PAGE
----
Ambitious proposals to transform Morecambe’s prom have been refused.
Lancaster City Council’s planning committee voted 12 to 1 to ditch Urban Splash’s vision for a sweeping overhaul of land next to the Midland Hotel.
After eight years working on the plans, it is now unclear if the award-winning Manchester design company will go back to the drawing board or abandon the scheme, which has been on the table for eight years.
Urban Splash wanted to build around 400 luxury flats, beach houses, parking spaces, new modern pedestrian areas, a second hotel, cafes and shops and a major tourist attraction, starting a phased programme of work in 2014 to finish in 2022.
But councillors gave the thumbs down because they believed the development was “no longer viable”.
Coun Keith Budden, committee chairman, said: “Through the regeneration of the Midland, Urban Splash have done an awful lot of good for Morecambe and there’s no doubt that we are better placed now to fulfil our ambitions for the town than 10 years ago.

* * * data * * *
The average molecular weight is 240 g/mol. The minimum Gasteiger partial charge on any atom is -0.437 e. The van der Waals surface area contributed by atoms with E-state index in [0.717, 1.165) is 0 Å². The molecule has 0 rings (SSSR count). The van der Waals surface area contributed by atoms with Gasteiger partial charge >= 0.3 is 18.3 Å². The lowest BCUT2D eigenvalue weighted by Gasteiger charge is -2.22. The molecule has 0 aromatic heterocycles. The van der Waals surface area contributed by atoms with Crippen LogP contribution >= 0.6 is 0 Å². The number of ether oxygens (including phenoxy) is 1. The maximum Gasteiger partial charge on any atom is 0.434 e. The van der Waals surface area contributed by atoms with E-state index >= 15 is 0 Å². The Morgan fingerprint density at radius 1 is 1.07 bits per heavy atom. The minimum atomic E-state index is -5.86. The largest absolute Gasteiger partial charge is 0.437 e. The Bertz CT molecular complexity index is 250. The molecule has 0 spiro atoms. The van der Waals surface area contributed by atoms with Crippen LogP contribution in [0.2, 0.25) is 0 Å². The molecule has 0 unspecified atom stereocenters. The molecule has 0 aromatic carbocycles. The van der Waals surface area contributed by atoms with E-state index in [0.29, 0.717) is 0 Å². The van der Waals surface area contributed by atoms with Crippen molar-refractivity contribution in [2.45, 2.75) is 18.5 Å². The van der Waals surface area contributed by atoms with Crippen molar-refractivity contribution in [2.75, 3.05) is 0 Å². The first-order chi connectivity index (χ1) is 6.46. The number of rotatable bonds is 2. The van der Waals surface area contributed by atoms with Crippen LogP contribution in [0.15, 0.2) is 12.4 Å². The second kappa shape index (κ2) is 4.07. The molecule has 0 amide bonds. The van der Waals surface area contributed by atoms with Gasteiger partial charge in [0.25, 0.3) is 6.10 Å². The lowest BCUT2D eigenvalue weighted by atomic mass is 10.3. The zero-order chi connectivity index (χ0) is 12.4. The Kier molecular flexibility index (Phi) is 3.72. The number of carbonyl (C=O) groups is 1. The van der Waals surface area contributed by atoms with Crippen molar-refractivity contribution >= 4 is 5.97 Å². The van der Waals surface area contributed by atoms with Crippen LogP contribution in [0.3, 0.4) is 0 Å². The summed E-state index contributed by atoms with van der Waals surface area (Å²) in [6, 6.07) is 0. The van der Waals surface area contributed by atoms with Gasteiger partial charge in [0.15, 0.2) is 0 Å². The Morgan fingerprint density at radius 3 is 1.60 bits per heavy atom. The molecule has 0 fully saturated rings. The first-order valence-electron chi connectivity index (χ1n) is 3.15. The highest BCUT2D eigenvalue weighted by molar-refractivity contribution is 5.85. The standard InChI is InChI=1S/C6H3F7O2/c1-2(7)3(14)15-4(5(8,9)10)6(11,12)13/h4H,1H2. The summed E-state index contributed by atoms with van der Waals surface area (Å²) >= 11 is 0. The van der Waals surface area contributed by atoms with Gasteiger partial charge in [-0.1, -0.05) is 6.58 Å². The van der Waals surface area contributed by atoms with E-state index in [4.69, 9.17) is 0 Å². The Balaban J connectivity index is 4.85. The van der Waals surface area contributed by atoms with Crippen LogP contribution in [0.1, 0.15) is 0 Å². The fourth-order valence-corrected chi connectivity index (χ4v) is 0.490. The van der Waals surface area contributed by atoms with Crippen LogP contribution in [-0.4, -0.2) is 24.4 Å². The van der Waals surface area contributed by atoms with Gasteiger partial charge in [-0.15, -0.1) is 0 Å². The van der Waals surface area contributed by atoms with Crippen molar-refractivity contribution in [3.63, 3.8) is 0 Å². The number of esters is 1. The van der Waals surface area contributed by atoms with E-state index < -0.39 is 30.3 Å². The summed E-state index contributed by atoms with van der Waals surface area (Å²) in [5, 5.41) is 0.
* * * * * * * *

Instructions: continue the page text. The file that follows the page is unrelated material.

“But a lot has changed in the period since the plans were first submitted.
“We would be doing a disservice to the people of Morecambe if we were to agree a scheme which could lay unfinished and it is a chance we could not take.”
Councillors agreed the swish development could attract private investment to Morecambe and help tackle social and economic problems.
But they were worried about the length of time it would take to build, which could turn the promenade into a building site for many years.
They also felt Urban Splash could not guarantee how the finished buildings could be used.
The scheme was first mooted in 2005 when Urban Splash launched an international search for a designer.
Initial plans were put on the table in 2007 but redrawn twice by the regeneration firm after a public outcry.
Opposers disliked the height and number of the proposed buildings, especially the centrepiece of the development – multiple ‘finger blocks’ of high-rise apartments splaying out eastwards from the Midland.
Urban Splash had made no comment as The Visitor went to press.
The firm carried out am £11m renovation of the Midland, which had been previously derelict before reopening in 2008.